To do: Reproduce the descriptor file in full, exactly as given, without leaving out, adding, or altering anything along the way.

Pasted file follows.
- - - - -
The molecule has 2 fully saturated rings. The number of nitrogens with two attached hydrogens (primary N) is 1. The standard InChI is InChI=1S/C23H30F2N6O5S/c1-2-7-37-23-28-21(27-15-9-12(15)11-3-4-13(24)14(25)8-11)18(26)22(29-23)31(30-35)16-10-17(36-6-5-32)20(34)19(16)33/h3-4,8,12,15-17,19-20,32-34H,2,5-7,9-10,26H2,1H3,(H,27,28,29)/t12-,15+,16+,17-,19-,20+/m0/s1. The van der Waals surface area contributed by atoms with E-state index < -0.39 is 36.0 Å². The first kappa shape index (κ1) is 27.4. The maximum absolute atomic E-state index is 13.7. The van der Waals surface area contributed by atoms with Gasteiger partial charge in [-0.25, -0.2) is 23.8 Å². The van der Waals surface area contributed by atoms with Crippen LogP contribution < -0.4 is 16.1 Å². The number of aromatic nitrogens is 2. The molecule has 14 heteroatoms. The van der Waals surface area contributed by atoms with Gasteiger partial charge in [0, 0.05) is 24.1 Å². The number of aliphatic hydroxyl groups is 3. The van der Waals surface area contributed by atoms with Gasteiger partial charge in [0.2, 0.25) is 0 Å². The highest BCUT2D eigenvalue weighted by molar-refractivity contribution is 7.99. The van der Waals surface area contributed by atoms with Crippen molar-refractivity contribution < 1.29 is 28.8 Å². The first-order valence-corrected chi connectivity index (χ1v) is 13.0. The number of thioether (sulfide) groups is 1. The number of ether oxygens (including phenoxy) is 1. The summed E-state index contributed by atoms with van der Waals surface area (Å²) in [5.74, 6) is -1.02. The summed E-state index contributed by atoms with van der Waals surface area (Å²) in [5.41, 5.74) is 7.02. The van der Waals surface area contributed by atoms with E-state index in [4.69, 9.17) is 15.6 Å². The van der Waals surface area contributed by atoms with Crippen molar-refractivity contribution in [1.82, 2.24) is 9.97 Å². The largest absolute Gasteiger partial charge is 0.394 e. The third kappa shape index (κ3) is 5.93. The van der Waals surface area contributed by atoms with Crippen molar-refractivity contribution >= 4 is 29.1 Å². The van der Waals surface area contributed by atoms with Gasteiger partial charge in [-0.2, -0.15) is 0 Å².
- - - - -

The molecule has 2 fully saturated rings. The number of nitrogens with two attached hydrogens (primary N) is 1. The standard InChI is InChI=1S/C23H30F2N6O5S/c1-2-7-37-23-28-21(27-15-9-12(15)11-3-4-13(24)14(25)8-11)18(26)22(29-23)31(30-35)16-10-17(36-6-5-32)20(34)19(16)33/h3-4,8,12,15-17,19-20,32-34H,2,5-7,9-10,26H2,1H3,(H,27,28,29)/t12-,15+,16+,17-,19-,20+/m0/s1. The van der Waals surface area contributed by atoms with E-state index < -0.39 is 36.0 Å². The first kappa shape index (κ1) is 27.4. The maximum absolute atomic E-state index is 13.7. The van der Waals surface area contributed by atoms with Gasteiger partial charge in [-0.25, -0.2) is 23.8 Å². The van der Waals surface area contributed by atoms with Crippen LogP contribution < -0.4 is 16.1 Å². The number of aromatic nitrogens is 2. The molecule has 14 heteroatoms. The van der Waals surface area contributed by atoms with Gasteiger partial charge in [0, 0.05) is 24.1 Å². The number of aliphatic hydroxyl groups is 3. The van der Waals surface area contributed by atoms with Gasteiger partial charge in [0.2, 0.25) is 0 Å². The highest BCUT2D eigenvalue weighted by molar-refractivity contribution is 7.99. The van der Waals surface area contributed by atoms with Crippen molar-refractivity contribution < 1.29 is 28.8 Å². The first-order valence-corrected chi connectivity index (χ1v) is 13.0. The number of thioether (sulfide) groups is 1. The number of ether oxygens (including phenoxy) is 1. The summed E-state index contributed by atoms with van der Waals surface area (Å²) in [5.74, 6) is -1.02. The summed E-state index contributed by atoms with van der Waals surface area (Å²) in [5.41, 5.74) is 7.02. The van der Waals surface area contributed by atoms with E-state index in [4.69, 9.17) is 15.6 Å². The van der Waals surface area contributed by atoms with Crippen molar-refractivity contribution in [1.82, 2.24) is 9.97 Å². The largest absolute Gasteiger partial charge is 0.394 e. The third kappa shape index (κ3) is 5.93. The van der Waals surface area contributed by atoms with Crippen molar-refractivity contribution >= 4 is 29.1 Å². The van der Waals surface area contributed by atoms with Gasteiger partial charge in [-0.2, -0.15) is 0 Å².